• Ripples page Reviews 

    “Ripples: A Detective’s Diary”

    By | June 27th, 2017
    Posted in Reviews | % Comments

    “Ripples: A Detective’s Diary” is a comic from Swedish publishing house Peow Studio that doesn’t resemble anything else. Maps, timelines, and character sketches intermingle to form the loveliest police procedural you’ll ever flip through.

    Written and illustrated by Wai Wai Pang

    A detective story, like if Twin Peaks was less scary and more bizarre in a cute way. And in Britain. First time debut from Wai Wai Pang, this book was highly anticipated in big UK newspaper The GUARDIAN, and now we can read it.

    There’s something weird going on in the town of Big Lake. Two big-city detectives are on the case, and peering into this notebook gives us a surprising – and delightful – window into their investigations.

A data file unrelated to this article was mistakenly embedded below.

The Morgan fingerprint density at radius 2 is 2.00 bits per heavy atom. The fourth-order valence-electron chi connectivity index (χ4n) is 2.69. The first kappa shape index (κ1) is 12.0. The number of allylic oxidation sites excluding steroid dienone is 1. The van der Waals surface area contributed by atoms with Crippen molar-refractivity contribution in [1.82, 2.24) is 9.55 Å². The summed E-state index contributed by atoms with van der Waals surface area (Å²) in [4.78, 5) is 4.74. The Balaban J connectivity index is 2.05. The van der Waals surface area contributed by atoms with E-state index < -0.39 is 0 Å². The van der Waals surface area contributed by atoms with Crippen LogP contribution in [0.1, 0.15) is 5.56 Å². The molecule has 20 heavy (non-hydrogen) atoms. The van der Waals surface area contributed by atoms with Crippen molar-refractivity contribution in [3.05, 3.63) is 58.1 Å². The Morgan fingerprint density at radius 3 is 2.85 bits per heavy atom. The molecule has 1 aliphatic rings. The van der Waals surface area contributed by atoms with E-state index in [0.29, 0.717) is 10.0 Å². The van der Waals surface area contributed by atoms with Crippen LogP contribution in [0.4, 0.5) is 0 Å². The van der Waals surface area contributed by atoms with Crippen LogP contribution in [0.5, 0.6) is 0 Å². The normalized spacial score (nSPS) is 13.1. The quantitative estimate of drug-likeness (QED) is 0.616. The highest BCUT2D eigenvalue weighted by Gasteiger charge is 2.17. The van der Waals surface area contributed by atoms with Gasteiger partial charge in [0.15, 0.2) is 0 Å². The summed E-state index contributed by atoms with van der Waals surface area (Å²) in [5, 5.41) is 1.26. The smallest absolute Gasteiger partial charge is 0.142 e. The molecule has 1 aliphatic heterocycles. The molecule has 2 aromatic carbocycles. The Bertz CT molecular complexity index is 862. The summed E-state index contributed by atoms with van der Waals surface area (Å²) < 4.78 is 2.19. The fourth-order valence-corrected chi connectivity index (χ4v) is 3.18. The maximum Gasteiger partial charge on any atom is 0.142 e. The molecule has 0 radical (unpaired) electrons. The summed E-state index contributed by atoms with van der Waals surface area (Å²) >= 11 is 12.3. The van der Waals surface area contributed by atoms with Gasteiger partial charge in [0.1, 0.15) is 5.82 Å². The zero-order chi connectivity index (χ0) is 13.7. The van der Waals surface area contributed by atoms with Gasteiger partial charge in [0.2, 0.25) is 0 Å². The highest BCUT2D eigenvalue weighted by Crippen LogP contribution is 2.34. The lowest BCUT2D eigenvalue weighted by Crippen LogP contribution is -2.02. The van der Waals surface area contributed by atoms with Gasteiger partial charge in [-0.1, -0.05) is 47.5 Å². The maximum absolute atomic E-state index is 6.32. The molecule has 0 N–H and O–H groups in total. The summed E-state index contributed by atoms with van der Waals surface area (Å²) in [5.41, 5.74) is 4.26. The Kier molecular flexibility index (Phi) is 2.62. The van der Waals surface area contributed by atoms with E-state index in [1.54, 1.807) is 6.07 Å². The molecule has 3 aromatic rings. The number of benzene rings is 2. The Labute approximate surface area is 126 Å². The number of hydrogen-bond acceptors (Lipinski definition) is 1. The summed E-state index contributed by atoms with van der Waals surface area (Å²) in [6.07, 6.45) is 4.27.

At a glance, Wai Wai Pang’s art looks like the finessed final form of your Grade 5 doodles – particularly if you were into Harriet the Spy, or Amelia’s Notebook. All in pencil, deftly smudged, and featuring bits of eraser dust, there’s a warm, nostalgic feeling to every page.

    Maps and floorplans make up a significant percentage of the pagecount – often with a legend, designating different symbols for our characters, so that they can continue their dialogue in speech bubbles. There are also frequent character profiles, listing physical characteristics and featuring sketches from different angles. Illustrated timelines reconstruct events – once, with two characters’ accounts juxtaposed side-by-side – and help us keep up with the shifting narrative.